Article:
Space exploration spending[edit]

NASA's budget as a percentage of the national budget, 1962-2010

A lot of people think (or at least have expressed the opinion)[12] that a lot of money is spent on space exploration and could be better spent elsewhere. In the case of NASA, this is undermined by the fact that a) nowadays, NASA's budget is less than 1% of the federal budget, and b) the average American has no idea how small NASA's budget actually is. According to a 2007 survey:

...we asked respondents what percentage of the national budget is allocated to NASA and to the Department of Defense, the Department of Education, the Department of Agriculture, and the Department of Health and Human Services, among other agencies. NASA’s allocation, on average, was estimated to be approximately 24% of the national budget (the NASA allocation in 2007 was approximately 0.58% of the budget).[13]

On the other hand, NASA's most recent project, the SLS, or Space Launch System, has repeatedly been criticized,[14][15] and blasted,[16][17] and criticized some more,[18][19] for being too expensive. Critics say that SpaceX can launch for significantly less. Though that may or may not be true, Elon Musk took a not-so-subtle jab at it, saying that it "won't change humanity's future".[20]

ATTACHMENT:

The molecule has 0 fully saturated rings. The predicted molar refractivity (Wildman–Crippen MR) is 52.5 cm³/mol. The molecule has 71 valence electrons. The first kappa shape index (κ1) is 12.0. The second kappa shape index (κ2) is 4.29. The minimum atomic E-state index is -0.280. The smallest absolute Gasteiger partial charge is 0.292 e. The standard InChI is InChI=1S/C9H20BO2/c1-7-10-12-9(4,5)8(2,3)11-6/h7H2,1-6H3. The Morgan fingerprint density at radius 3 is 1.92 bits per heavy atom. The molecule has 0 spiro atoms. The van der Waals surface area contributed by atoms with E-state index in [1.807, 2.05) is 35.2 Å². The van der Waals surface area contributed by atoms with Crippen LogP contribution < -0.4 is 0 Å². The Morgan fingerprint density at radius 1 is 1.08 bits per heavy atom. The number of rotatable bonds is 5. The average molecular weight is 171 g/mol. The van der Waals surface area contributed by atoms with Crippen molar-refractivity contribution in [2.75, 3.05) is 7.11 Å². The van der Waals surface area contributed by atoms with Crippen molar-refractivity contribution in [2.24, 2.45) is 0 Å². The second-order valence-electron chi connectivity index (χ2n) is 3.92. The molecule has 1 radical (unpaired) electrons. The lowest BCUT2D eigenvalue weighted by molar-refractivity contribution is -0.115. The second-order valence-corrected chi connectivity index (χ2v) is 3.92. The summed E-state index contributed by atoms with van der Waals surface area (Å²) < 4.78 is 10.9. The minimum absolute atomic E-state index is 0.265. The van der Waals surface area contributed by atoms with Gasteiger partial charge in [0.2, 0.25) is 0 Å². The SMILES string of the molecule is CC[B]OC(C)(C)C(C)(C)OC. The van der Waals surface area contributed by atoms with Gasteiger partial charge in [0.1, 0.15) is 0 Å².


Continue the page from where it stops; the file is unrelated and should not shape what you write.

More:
And no, NASA did not spend millions of taxpayer dollars developing space pens.[21]


  • Months before Apollo 11, NASA had seriously considered placing a UN and not an American flag on the moon.[22] (Imagine the shift in political narratives.) Of course, the flag on the moon has been bleached white by intense solar radiation, so presumably that means they've surrendered the moon anyway.[23] Hey, "These colors don't run!"

See also[edit]

Icon fun.svg For those of you in the mood, RationalWiki has a fun article about NASA.

Blamed on NASA[edit]

External links[edit]


  1. Angry Brazilian whacks NASA to put a stop to… er, the NSA
  2. The acronym is often decoded as "Never a Straight Answer" by people who wouldn't recognise a straight answer if it hit them in the head, or as "Need Another Seven Astronauts" by people who lack decency. Often the two groups overlap.
  5. Not stationed in Bulgaria.
  6. John Hopkins University
  7. Named for the Ariane rockets - the main European developed rocket family
  8. Augustine Committee Releases Final Report, American Institute of Physics (That Augustine, if you were wondering.)
  9. Space science: The telescope that ate astronomy, Nature (There's a nice graph of the "cost curve.")
  10. Finally, an FY13 NASA Planetary Budget, Just 11 Months Late, Planetary Society
  12. One can't be always sure that some kind of thought process is going on. But Fox News may give us some answers.
  13. Sustaining exploration: communications, relevance, and value, The Space Review
  14. [1]
  15. [2]
  16. [3]
  18. [
  19. [4]
  21. I don't want to live on this planet anymore.
  22. Where No Flag Has Gone Before: Political and Technical Aspects of Placing a Flag on the Moon, NASA JSC
  23. Who "Really" Owns the Moon?